The First Step in a New Direction

Anyone paying attention to the news this week knows that the world is in a mess!  More mass shooting murders across our nation, fueled by prejudice and bigotry.  Deepening threats of war with Iran.  The world’s hottest year on record, stirring up growing anxiety over the dangers of climate change. 

What are we to do with our angst over the fears and the troubles that surround us?

For centuries, the Jewish people have identified Psalms 120-134 as the Songs of Ascent, the psalms to be sung by pilgrims on their way up to Jerusalem.  The first of these (Psalm 120) sounds like it was written in response to present-day news coverage.  The psalmist speaks of personal distress, of lying lips and deceitful tongues, and of being surrounded by those who hate peace and are for war.  The psalmist declares “Woe to me” for living amidst such turbulence. 

As gloomy as this psalm may be, it is actually the fitting start for a pilgrimage journey, for the journey toward God begins with the recognition that my world is a mess and with the longing for something better. 

In his book about the Songs of Ascent (A Long Obedience in the Same Direction), Eugene Peterson writes, “People submerged in a culture swarming with lies and malice feel like they are drowning in it: they can trust nothing they hear, depend on no one they meet.  Such dissatisfaction with the world-as-it-is is preparation for traveling in the way of Christian discipleship.  The dissatisfaction, coupled with a longing for peace and truth, can set us on a pilgrim path of wholeness in God.

“A person has to be thoroughly disgusted with the way things are to find the motivation to set out on the Christian way.  As long as we think that the next election might eliminate crime and establish justice or another scientific breakthrough might save the environment or another pay raise might push us over the edge of anxiety into a life of tranquility, we are not likely to risk the arduous uncertainties of the life of faith.  A person has to get fed up with the ways of the world before he, before she, acquires an appetite for the world of grace.

“Psalm 120 is the song of such a person, sick with the lies and crippled with the hate, a person doubled up in pain over what is going on in the world.  But it is not a mere outcry, it is pain that penetrates through despair and stimulates a new beginning—a journey to God which becomes a life of peace.” (p. 22)

This first Song of Ascent expresses the reality of our spiritual lives: The movement toward God begins with a level of disgust over one’s present situation and taking a step in a new direction.

James Colaianni shares, “A number of years ago a man picked up the morning paper, and, to his horror, read his own obituary.  The newspaper had reported the death of the wrong man.  The caption read: ‘Dynamite King Dies.’  The story identified him as a ‘merchant of death.’  He was the inventor of dynamite and he had amassed a great fortune from the manufacture of weapons of destruction.  Moved by this disturbing experience, he radically changed his commitment to life.  A healing power greater than the destructive force of dynamite came over him.  Thereafter, he devoted his full energy and money to works of peace and human betterment.  Today he is best remembered as the founder of the Nobel Peace Prize—Alfred Nobel.”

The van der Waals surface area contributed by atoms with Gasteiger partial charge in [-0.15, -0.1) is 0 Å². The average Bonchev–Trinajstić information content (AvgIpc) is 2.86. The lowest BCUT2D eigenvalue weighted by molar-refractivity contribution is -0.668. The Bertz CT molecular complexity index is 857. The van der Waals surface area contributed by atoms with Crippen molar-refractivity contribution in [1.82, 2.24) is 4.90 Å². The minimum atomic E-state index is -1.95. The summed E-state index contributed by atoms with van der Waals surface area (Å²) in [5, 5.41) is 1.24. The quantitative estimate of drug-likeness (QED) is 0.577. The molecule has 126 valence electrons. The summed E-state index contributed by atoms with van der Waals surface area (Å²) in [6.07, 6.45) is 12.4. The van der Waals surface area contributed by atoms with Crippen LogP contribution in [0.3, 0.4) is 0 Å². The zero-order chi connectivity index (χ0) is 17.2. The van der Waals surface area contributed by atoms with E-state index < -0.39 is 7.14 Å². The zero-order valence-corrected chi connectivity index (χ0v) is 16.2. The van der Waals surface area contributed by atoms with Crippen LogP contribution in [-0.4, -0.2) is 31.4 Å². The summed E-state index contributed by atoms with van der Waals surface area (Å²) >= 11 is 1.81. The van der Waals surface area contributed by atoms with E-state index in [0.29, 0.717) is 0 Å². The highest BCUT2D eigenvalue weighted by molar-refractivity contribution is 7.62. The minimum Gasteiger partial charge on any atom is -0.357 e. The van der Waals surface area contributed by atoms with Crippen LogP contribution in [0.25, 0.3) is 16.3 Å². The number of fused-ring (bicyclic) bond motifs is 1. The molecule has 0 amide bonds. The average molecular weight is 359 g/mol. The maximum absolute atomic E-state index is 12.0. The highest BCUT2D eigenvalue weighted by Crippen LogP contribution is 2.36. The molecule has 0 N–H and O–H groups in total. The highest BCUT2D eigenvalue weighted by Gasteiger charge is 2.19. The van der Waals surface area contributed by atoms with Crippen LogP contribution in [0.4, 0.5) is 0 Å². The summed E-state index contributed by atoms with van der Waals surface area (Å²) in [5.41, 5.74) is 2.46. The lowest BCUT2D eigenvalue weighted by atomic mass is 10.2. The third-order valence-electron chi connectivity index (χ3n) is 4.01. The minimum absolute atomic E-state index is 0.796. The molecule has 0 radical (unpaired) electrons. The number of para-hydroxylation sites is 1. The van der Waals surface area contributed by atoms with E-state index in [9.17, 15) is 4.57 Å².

Charles Krieg writes, “There is a legend that says that once upon a time the angel Gabriel called all the angels together.  Each one was asked to visit earth and bring back to heaven the one gift that he thought would be most pleasing to God.  One angel saw a martyr dying for the faith—he brought back a drop of his blood.  Another brought back a small coin that an old destitute widow had given to the poor.  Another returned with a Bible that had been used by an eminent preacher.  Still another brought back dust from the shoes of a missionary laboring in a remote wasteland for many years.  One angel, however, saw a man sitting by a fountain in a town square.  The man was looking at a child playing nearby.  The man was a hardened sinner, but looking at the little child playing he remembered his own boyhood innocence.  As he looked into the fountain he saw the reflection of his hardened face, he realized what he had done with his life.  Now recalling his many sins he was sorry for them.  Tears of repentance welled up in his eyes and began to trickle down his cheeks.  At that point the angel took one of these tears and brought it back to heaven.  And, according to the legend, it was this gift that God chose above all the others as the one most dear to Him, the one that pleased Him most of all.”

 The movement toward God begins with a level of disgust over one’s present situation and taking a step in a new direction.

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